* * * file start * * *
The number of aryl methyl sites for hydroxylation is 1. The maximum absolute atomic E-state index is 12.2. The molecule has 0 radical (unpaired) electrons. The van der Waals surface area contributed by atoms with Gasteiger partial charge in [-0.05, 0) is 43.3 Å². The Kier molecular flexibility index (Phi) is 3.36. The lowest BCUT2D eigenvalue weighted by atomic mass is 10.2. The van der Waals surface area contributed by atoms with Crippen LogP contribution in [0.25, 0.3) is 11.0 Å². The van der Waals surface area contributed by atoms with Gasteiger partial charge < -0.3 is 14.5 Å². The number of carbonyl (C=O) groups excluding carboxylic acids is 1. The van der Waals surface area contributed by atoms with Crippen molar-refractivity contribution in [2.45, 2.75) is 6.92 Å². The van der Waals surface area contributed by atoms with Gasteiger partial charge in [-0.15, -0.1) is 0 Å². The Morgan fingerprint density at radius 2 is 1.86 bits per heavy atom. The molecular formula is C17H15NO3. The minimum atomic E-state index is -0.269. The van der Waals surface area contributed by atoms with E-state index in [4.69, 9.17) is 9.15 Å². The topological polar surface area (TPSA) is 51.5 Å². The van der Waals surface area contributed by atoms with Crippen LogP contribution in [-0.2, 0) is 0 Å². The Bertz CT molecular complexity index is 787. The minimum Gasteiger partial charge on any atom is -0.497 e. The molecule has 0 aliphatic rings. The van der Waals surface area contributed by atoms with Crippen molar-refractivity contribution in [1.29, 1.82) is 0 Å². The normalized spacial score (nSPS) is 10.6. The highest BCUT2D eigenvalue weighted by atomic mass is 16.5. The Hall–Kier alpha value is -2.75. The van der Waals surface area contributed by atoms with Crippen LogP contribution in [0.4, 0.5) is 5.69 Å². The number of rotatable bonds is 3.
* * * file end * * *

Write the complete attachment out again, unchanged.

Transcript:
The number of aryl methyl sites for hydroxylation is 1. The maximum absolute atomic E-state index is 12.2. The molecule has 0 radical (unpaired) electrons. The van der Waals surface area contributed by atoms with Gasteiger partial charge in [-0.05, 0) is 43.3 Å². The Kier molecular flexibility index (Phi) is 3.36. The lowest BCUT2D eigenvalue weighted by atomic mass is 10.2. The van der Waals surface area contributed by atoms with Crippen LogP contribution in [0.25, 0.3) is 11.0 Å². The van der Waals surface area contributed by atoms with Gasteiger partial charge < -0.3 is 14.5 Å². The number of carbonyl (C=O) groups excluding carboxylic acids is 1. The van der Waals surface area contributed by atoms with Crippen molar-refractivity contribution in [2.45, 2.75) is 6.92 Å². The van der Waals surface area contributed by atoms with Gasteiger partial charge in [-0.15, -0.1) is 0 Å². The Morgan fingerprint density at radius 2 is 1.86 bits per heavy atom. The molecular formula is C17H15NO3. The minimum atomic E-state index is -0.269. The van der Waals surface area contributed by atoms with E-state index in [4.69, 9.17) is 9.15 Å². The topological polar surface area (TPSA) is 51.5 Å². The van der Waals surface area contributed by atoms with Crippen LogP contribution in [-0.2, 0) is 0 Å². The Bertz CT molecular complexity index is 787. The minimum Gasteiger partial charge on any atom is -0.497 e. The molecule has 0 aliphatic rings. The van der Waals surface area contributed by atoms with Crippen molar-refractivity contribution in [1.29, 1.82) is 0 Å². The normalized spacial score (nSPS) is 10.6. The highest BCUT2D eigenvalue weighted by atomic mass is 16.5. The Hall–Kier alpha value is -2.75. The van der Waals surface area contributed by atoms with Crippen LogP contribution in [0.4, 0.5) is 5.69 Å². The number of rotatable bonds is 3.